(a) 1609 - with the first colonists at Jamestown, Virginia.
(b) 1776 - on ships carrying British soldiers during the American Revolution
(c) 1815 - along with the first "great wave" of immigration to the U.S.
(d) 1825 - with the first group of Norwegian immigrants.
(e) 1846 - when a "potato famine" began driving Irish farmers out of their native country - many to the U.S.
(f) 1880-1890 - along with more than 5 million human immigrants entering the U.S.
(g) 1910 - hidden in wagons, when the Mexican Revolution drives thousands of people into the U.S. seeking jobs.
(h) 1947 - aboard a UFO that crashed near Roswell, New Mexico.
(Photo credit: Dr. Antonio J. Ferreira, California Academy of Sciences.)
Take your best guess in our online interactive quiz:

More than 200 people "voted" in last week's online wildlife trivia quiz. Check the latest results - and compare your answer - at:

Black milk-vetchSPECIAL STATUS PLANT OF THE WEEK: Black milk-vetch
Perennial herb with grayish, dense, stiff hairs. Stems are 3/4 - 3 1/8 inches (2-8cm) long, and lie flat on the ground. Leaves are 1 - 2 3/4 inches (2.5-7cm) long, with 7-17 reversed pear-shaped leaflets, 1/8 - 1/2 inch (3-12mm) long. Petals are pink/purple, with the largest petal (banner) 7/8 - 1 1/8 inches (22-29mm) long.

This is a guide and reference book to California's beautiful state bird, the California Quail.

Related: "Answer the Call" (BLM California web site)
"For America's native quail - valued members of our ecosystem" Though quail are found in 44 states, many quail populations are declining because of habitat loss. Areas that once had many quail now have few. Conservation groups and agencies have teamed up to increase supplies of food, cover and water for quail and associated wildlife populations, and increase recreational opportunities. You can "Answer the Call by getting involved with your local BLM office, USDA Forest Service, or Quail Unlimited chapter.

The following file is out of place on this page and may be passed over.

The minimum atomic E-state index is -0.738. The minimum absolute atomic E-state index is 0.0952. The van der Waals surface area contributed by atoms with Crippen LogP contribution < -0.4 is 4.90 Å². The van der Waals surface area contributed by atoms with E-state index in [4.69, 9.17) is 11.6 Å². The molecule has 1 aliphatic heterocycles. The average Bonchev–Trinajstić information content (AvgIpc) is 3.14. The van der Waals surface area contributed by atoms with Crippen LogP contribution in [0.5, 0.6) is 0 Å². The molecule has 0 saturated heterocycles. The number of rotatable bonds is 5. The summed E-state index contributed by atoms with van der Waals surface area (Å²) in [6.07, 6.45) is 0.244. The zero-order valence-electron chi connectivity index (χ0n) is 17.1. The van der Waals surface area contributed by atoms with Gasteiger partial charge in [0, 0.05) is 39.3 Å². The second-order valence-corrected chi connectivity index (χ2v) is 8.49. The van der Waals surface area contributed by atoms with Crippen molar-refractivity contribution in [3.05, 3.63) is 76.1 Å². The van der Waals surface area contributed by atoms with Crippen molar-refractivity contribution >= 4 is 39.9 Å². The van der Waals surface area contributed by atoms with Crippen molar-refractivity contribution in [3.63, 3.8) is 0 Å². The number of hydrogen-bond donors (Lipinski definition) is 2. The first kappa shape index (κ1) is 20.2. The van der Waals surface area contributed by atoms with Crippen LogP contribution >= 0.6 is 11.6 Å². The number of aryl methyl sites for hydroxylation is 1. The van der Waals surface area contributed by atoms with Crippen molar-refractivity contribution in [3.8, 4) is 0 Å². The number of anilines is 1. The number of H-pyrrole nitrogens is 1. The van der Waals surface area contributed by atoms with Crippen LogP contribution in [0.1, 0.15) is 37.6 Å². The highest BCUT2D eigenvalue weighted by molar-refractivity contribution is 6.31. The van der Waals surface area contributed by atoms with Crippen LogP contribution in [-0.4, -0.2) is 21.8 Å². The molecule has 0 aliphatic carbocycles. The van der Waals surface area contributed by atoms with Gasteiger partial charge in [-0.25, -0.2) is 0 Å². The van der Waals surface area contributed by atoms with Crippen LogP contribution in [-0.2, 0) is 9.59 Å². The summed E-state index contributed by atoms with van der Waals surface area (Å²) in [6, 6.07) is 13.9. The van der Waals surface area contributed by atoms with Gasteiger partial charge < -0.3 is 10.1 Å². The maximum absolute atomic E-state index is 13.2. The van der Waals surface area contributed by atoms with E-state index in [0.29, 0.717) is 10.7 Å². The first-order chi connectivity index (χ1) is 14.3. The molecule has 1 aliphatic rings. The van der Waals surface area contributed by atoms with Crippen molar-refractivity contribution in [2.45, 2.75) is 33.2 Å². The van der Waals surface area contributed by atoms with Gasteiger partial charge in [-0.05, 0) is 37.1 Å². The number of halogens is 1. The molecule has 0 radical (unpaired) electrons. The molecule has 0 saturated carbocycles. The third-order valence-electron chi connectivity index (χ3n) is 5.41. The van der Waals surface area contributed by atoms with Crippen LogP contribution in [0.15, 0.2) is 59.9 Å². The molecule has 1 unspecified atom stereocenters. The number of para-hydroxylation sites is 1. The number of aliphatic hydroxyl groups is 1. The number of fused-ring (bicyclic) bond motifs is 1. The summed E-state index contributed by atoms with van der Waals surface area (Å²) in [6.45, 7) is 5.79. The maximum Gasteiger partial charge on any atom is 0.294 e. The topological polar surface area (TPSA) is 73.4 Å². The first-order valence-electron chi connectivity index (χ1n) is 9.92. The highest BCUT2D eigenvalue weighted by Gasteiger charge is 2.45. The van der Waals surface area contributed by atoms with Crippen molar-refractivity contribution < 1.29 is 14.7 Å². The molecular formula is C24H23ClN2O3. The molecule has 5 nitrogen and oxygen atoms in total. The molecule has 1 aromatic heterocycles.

Regarding wildlife trivia questions:
"Oh, thank you, thank you, thank you! You would be surprised how important this little breath of the outdoors is, in my daily fluorescent-lit grind."
      - Steve B.

David Charlton is from Newberry Springs and represents botanical interests as a renewable resource representative.  He is an accomplished botanist and has conducted field studies throughout the southwestern states, including extensive experience in the California deserts.